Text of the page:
By jhawk on Dec 30, 2006
Millions of people remain disconnected from the Internet and long distance voice calling due to the recent earthquake in Taiwan. The large earthquake which hit just after Christmas resulted in damage to multiple undersea cables which are concentrated offshore from Taiwan.
Once a powerful means to enable bandwidth to worldwide websites and communications, these cables were layed out in the Internet boom of the late 90's. Companies such as GlobalCrossing and Level 3 Communications invested heavily in creating these trans-pacific data highways. Since this boom, millions of users found themselves easy and cheap access to the Internet. Millions also found a cheap source of communications to their loved ones and friends overseas through technologies which use these connections such as Instant Messaging and Voice Over IP.
In addition to the Internet data which is carried on these undersea cables, telephone transmissions for Long Distance services has been effected. Phone callers between the USA to places such as the Philippines, Thailand, Singapore, and Malaysia found themselves faced with busy signals. Phone operators reported back to users that they are working hard to reroute these transmissions to other cables, but still five days after the earthquake problems persist. Connections remained slow in Malaysia and Thailand, where communications authority CAT Telecom said capacity had only been restored to 50 per cent.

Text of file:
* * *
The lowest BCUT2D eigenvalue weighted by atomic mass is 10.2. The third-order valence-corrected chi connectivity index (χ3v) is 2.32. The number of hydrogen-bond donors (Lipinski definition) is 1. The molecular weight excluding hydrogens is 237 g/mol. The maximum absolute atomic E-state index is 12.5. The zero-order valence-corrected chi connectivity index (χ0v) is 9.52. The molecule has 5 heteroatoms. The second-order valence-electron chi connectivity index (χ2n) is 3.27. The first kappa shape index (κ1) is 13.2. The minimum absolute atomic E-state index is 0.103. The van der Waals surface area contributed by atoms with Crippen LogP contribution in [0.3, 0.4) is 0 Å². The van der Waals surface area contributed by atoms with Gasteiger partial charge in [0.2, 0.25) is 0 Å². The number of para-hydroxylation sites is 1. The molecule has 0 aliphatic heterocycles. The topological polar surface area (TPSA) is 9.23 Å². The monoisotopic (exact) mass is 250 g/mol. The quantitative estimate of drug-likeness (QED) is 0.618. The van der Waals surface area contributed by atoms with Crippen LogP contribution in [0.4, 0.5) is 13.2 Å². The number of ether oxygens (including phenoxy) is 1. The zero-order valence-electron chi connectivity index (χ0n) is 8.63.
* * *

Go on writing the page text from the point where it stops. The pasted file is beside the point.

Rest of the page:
Repair work for these cables requires technicians to don deep sea diving suits to assess the damage and begin repairs. On land, telecoms operators across the South Eastern Asia region are working to re-route Internet links to circumvent the ruptured lines off the southern part of Taiwan. Hong Kong's telecommunications authority said five maintenance ships had been dispatched to repair six fiber-optic cables, which handle about 90 per cent of telecommunications capacity in the area.